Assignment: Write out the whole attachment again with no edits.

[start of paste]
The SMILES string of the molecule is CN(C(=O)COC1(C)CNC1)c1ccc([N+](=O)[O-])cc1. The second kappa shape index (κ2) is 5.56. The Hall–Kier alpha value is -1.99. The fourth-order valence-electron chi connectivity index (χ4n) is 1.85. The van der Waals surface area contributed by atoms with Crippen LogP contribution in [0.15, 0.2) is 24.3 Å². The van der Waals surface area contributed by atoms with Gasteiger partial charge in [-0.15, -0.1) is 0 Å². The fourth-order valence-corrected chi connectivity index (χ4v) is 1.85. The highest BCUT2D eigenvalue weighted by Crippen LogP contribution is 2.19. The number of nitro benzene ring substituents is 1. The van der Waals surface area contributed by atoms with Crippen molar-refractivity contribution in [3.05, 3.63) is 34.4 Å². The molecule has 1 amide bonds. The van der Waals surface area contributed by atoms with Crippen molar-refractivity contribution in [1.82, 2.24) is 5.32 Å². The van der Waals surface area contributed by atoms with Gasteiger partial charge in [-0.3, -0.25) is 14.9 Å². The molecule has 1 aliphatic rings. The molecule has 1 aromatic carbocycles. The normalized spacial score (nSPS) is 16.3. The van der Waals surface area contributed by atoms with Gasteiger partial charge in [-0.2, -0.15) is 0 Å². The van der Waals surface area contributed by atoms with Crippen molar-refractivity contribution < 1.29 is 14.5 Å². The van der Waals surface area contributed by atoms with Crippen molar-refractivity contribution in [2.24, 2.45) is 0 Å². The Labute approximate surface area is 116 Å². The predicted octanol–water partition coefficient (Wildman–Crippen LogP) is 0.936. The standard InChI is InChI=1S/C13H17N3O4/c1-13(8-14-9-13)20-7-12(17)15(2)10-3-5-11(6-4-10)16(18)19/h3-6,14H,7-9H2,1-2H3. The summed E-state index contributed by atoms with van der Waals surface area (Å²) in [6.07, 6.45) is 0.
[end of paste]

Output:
The SMILES string of the molecule is CN(C(=O)COC1(C)CNC1)c1ccc([N+](=O)[O-])cc1. The second kappa shape index (κ2) is 5.56. The Hall–Kier alpha value is -1.99. The fourth-order valence-electron chi connectivity index (χ4n) is 1.85. The van der Waals surface area contributed by atoms with Crippen LogP contribution in [0.15, 0.2) is 24.3 Å². The van der Waals surface area contributed by atoms with Gasteiger partial charge in [-0.15, -0.1) is 0 Å². The fourth-order valence-corrected chi connectivity index (χ4v) is 1.85. The highest BCUT2D eigenvalue weighted by Crippen LogP contribution is 2.19. The number of nitro benzene ring substituents is 1. The van der Waals surface area contributed by atoms with Crippen molar-refractivity contribution in [3.05, 3.63) is 34.4 Å². The molecule has 1 amide bonds. The van der Waals surface area contributed by atoms with Crippen molar-refractivity contribution in [1.82, 2.24) is 5.32 Å². The van der Waals surface area contributed by atoms with Gasteiger partial charge in [-0.3, -0.25) is 14.9 Å². The molecule has 1 aliphatic rings. The molecule has 1 aromatic carbocycles. The normalized spacial score (nSPS) is 16.3. The van der Waals surface area contributed by atoms with Gasteiger partial charge in [-0.2, -0.15) is 0 Å². The van der Waals surface area contributed by atoms with Crippen molar-refractivity contribution < 1.29 is 14.5 Å². The van der Waals surface area contributed by atoms with Crippen molar-refractivity contribution in [2.24, 2.45) is 0 Å². The Labute approximate surface area is 116 Å². The predicted octanol–water partition coefficient (Wildman–Crippen LogP) is 0.936. The standard InChI is InChI=1S/C13H17N3O4/c1-13(8-14-9-13)20-7-12(17)15(2)10-3-5-11(6-4-10)16(18)19/h3-6,14H,7-9H2,1-2H3. The summed E-state index contributed by atoms with van der Waals surface area (Å²) in [6.07, 6.45) is 0.